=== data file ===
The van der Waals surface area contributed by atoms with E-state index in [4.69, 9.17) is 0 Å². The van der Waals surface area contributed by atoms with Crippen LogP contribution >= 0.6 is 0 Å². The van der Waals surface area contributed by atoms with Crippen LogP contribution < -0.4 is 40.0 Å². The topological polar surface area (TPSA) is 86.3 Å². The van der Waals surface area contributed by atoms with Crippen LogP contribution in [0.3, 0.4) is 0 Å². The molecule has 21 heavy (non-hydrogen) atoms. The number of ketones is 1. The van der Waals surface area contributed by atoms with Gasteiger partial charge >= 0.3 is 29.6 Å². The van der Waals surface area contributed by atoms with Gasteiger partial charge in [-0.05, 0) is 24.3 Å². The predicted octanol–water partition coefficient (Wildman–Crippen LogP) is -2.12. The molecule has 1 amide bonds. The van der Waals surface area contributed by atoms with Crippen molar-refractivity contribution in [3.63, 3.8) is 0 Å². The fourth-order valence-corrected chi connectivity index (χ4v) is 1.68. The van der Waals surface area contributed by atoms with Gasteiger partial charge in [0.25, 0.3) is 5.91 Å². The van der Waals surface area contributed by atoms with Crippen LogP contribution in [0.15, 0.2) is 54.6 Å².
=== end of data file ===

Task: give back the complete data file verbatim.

The van der Waals surface area contributed by atoms with E-state index in [4.69, 9.17) is 0 Å². The van der Waals surface area contributed by atoms with Crippen LogP contribution >= 0.6 is 0 Å². The van der Waals surface area contributed by atoms with Crippen LogP contribution < -0.4 is 40.0 Å². The topological polar surface area (TPSA) is 86.3 Å². The van der Waals surface area contributed by atoms with Crippen LogP contribution in [0.3, 0.4) is 0 Å². The molecule has 21 heavy (non-hydrogen) atoms. The number of ketones is 1. The van der Waals surface area contributed by atoms with Gasteiger partial charge >= 0.3 is 29.6 Å². The van der Waals surface area contributed by atoms with Gasteiger partial charge in [-0.05, 0) is 24.3 Å². The predicted octanol–water partition coefficient (Wildman–Crippen LogP) is -2.12. The molecule has 1 amide bonds. The van der Waals surface area contributed by atoms with Crippen molar-refractivity contribution in [3.63, 3.8) is 0 Å². The fourth-order valence-corrected chi connectivity index (χ4v) is 1.68. The van der Waals surface area contributed by atoms with Gasteiger partial charge in [0.25, 0.3) is 5.91 Å². The van der Waals surface area contributed by atoms with Crippen LogP contribution in [0.15, 0.2) is 54.6 Å².